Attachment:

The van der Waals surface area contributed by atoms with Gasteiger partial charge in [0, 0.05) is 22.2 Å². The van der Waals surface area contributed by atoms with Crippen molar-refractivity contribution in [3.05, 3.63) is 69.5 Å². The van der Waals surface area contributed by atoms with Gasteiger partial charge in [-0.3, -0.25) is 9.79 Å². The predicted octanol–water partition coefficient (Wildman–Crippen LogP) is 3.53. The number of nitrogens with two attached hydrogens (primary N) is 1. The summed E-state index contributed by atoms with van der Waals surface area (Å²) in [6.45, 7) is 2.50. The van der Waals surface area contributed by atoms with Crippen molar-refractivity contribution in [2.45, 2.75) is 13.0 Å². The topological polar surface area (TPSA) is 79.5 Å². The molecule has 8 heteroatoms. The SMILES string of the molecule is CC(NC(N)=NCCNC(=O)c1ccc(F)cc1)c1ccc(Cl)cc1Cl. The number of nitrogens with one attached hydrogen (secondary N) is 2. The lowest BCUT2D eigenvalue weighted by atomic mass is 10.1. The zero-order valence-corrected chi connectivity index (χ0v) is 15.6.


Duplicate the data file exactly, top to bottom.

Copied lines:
The van der Waals surface area contributed by atoms with Gasteiger partial charge in [0, 0.05) is 22.2 Å². The van der Waals surface area contributed by atoms with Crippen molar-refractivity contribution in [3.05, 3.63) is 69.5 Å². The van der Waals surface area contributed by atoms with Gasteiger partial charge in [-0.3, -0.25) is 9.79 Å². The predicted octanol–water partition coefficient (Wildman–Crippen LogP) is 3.53. The number of nitrogens with two attached hydrogens (primary N) is 1. The summed E-state index contributed by atoms with van der Waals surface area (Å²) in [6.45, 7) is 2.50. The van der Waals surface area contributed by atoms with Crippen molar-refractivity contribution in [2.45, 2.75) is 13.0 Å². The topological polar surface area (TPSA) is 79.5 Å². The molecule has 8 heteroatoms. The SMILES string of the molecule is CC(NC(N)=NCCNC(=O)c1ccc(F)cc1)c1ccc(Cl)cc1Cl. The number of nitrogens with one attached hydrogen (secondary N) is 2. The lowest BCUT2D eigenvalue weighted by atomic mass is 10.1. The zero-order valence-corrected chi connectivity index (χ0v) is 15.6.